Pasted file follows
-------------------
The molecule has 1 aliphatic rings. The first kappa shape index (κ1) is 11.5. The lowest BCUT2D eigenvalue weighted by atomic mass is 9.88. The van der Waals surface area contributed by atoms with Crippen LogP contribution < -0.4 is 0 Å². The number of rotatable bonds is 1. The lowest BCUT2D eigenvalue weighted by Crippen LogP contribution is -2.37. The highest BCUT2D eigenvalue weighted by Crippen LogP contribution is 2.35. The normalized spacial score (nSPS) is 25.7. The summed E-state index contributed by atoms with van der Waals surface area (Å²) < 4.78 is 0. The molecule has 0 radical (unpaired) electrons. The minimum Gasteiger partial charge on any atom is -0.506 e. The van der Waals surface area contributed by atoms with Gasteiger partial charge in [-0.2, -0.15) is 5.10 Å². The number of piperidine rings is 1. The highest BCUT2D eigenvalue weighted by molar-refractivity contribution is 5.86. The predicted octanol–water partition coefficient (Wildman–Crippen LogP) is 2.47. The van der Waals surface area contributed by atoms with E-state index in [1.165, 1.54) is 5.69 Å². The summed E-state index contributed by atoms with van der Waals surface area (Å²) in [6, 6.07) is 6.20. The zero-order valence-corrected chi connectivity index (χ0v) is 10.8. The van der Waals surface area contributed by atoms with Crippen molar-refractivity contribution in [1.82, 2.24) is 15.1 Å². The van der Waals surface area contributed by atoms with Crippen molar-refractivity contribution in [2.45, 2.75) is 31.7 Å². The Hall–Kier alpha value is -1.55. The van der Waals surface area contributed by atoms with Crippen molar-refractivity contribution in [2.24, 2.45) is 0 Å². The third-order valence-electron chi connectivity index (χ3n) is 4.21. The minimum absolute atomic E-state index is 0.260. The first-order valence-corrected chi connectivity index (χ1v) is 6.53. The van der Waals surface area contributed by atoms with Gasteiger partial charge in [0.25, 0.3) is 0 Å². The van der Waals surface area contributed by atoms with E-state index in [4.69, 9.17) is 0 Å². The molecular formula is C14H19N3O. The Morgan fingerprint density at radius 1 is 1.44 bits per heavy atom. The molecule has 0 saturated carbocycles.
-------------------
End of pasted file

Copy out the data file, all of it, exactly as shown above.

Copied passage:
The molecule has 1 aliphatic rings. The first kappa shape index (κ1) is 11.5. The lowest BCUT2D eigenvalue weighted by atomic mass is 9.88. The van der Waals surface area contributed by atoms with Crippen LogP contribution < -0.4 is 0 Å². The number of rotatable bonds is 1. The lowest BCUT2D eigenvalue weighted by Crippen LogP contribution is -2.37. The highest BCUT2D eigenvalue weighted by Crippen LogP contribution is 2.35. The normalized spacial score (nSPS) is 25.7. The summed E-state index contributed by atoms with van der Waals surface area (Å²) < 4.78 is 0. The molecule has 0 radical (unpaired) electrons. The minimum Gasteiger partial charge on any atom is -0.506 e. The van der Waals surface area contributed by atoms with Gasteiger partial charge in [-0.2, -0.15) is 5.10 Å². The number of piperidine rings is 1. The highest BCUT2D eigenvalue weighted by molar-refractivity contribution is 5.86. The predicted octanol–water partition coefficient (Wildman–Crippen LogP) is 2.47. The van der Waals surface area contributed by atoms with E-state index in [1.165, 1.54) is 5.69 Å². The summed E-state index contributed by atoms with van der Waals surface area (Å²) in [6, 6.07) is 6.20. The zero-order valence-corrected chi connectivity index (χ0v) is 10.8. The van der Waals surface area contributed by atoms with Crippen molar-refractivity contribution in [1.82, 2.24) is 15.1 Å². The van der Waals surface area contributed by atoms with Crippen molar-refractivity contribution in [2.45, 2.75) is 31.7 Å². The Hall–Kier alpha value is -1.55. The van der Waals surface area contributed by atoms with Crippen molar-refractivity contribution in [2.24, 2.45) is 0 Å². The third-order valence-electron chi connectivity index (χ3n) is 4.21. The minimum absolute atomic E-state index is 0.260. The first-order valence-corrected chi connectivity index (χ1v) is 6.53. The van der Waals surface area contributed by atoms with Gasteiger partial charge in [0.25, 0.3) is 0 Å². The van der Waals surface area contributed by atoms with E-state index in [4.69, 9.17) is 0 Å². The molecular formula is C14H19N3O. The Morgan fingerprint density at radius 1 is 1.44 bits per heavy atom. The molecule has 0 saturated carbocycles.